Credit agency Standard & Poor’s cut Russia’s foreign currency ratings on Friday, saying further downgrades were possible if the West imposed tighter sanctions against Moscow in response to the crisis in Ukraine.

Moscow said politics had played a role in the downgrade, the first by a major agency since Russia seized Crimea from Ukraine in March and leaving the S&P rating just one notch above junk status.

Foreign investors have been pulling money out of Russia since the country’s economy hit the rails last year, a process that has intensified along with Western concerns about Ukraine.

S&P said outflows might now speed up further.

“The tense geopolitical situation between Russia and Ukraine could see additional significant outflows of both foreign and domestic capital from the Russian economy and hence further undermine already weakening growth prospects,” the agency said in a statement.

Russia’s annexation of Crimea resulted in a first wave of sanctions from the West, and both the U.S. and Europe have threatened harsher and more costly measures if Moscow remains involved in its neighbors’ affairs.

Foreign investors have exited Russia en masse, taking $63.7 billion with them in the first three months of this year, economic growth has ebbed to a crawl and Russia’s Central Bank has spent billions of dollars on keeping the ruble from falling too fast.

President Vladimir Putin acknowledged on Thursday that the sanctions have impacted the economy, but he also said Moscow was ready to take further moves against Ukraine if Kiev used military forces in the eastern part of the country.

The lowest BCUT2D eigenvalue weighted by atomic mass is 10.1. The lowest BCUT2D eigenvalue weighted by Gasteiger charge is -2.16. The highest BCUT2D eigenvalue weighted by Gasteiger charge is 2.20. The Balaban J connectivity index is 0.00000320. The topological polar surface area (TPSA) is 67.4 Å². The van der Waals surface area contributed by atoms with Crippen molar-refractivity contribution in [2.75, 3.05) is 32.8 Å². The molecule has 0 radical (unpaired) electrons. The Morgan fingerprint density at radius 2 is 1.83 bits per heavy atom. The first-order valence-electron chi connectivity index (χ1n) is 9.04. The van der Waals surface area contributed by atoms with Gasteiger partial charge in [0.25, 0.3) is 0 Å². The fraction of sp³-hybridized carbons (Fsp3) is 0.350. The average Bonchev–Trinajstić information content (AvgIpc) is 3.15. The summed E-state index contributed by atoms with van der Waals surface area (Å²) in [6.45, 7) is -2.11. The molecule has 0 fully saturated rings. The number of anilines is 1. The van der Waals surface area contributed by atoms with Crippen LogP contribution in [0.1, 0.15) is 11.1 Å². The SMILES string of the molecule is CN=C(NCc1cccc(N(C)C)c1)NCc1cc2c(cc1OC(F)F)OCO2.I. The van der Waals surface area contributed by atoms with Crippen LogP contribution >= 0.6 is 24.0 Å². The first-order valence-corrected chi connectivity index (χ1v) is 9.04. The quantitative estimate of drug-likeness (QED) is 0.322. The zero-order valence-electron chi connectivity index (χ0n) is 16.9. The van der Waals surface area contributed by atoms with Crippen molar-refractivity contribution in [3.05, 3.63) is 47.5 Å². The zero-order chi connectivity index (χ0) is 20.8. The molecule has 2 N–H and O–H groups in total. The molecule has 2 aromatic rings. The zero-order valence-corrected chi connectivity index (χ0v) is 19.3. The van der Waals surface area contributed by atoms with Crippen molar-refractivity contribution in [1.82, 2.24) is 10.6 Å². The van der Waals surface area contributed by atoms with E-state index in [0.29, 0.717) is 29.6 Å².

On Thursday, Ukrainian forces killed up to five pro-Moscow rebels as they closed in on the separatists’ military stronghold in the country’s east, and Russia launched army drills near the border in response, raising fears its troops would invade.

The downgrade was the first on Russia’s sovereign debt since December 2008.

Economic Development Alexei Ulyukayev dismissed it, saying that “partially, it is kind of a politically motivated decision.”

But analysts said other rating agencies were likely to follow suit, and Russia’s already battered financial markets fell further on Friday.

“Russia is going backwards as reflected by developments in relations with Ukraine and the West,” said Timothy Ash, analyst at Standard Bank.

“[This is]… bad for growth [long term and short term], bad for investment, bad for capital flows, and bad for broader political, economic reform and institutional reform.

The Central Bank, which was forced in March to raise key rates by unprecedented 150 basis points to stem capital flight, is expected to keep policy unchanged at a meeting later on Friday.

S&P said its downgrade reflected risks of further outflows, cutting both long- and short-term foreign currency ratings, to BBB-/A-3 from BBB/A-2. It kept a negative outlook on the ratings.

“The negative outlook reflects our view that we could lower our ratings on Russia over the next two years should we assess the risks to Russia’s creditworthiness as having increased, based on much weaker economic growth than we currently expect,” S&P said.

Russia’s $2.1 trillion economy grew by 0.8 percent in the first quarter in gross domestic product terms and growth is expected to come at no more than 0.5 percent in the whole of the year.

Analysts at ING said that politics could have played a role in S&P’s decision, taking under consideration the tough stance on Russia from the U.S.

“The main parameters of the budget and the debt burden in the Russian Federation are among the best, although, indeed, may be impaired in the event of stronger sanctions,” the analysts said in a note.

Russia’s debt to GDP ratio stood at around 11 percent at the end of last year, compared to more than 100 percent among countries such as Italy or Greece.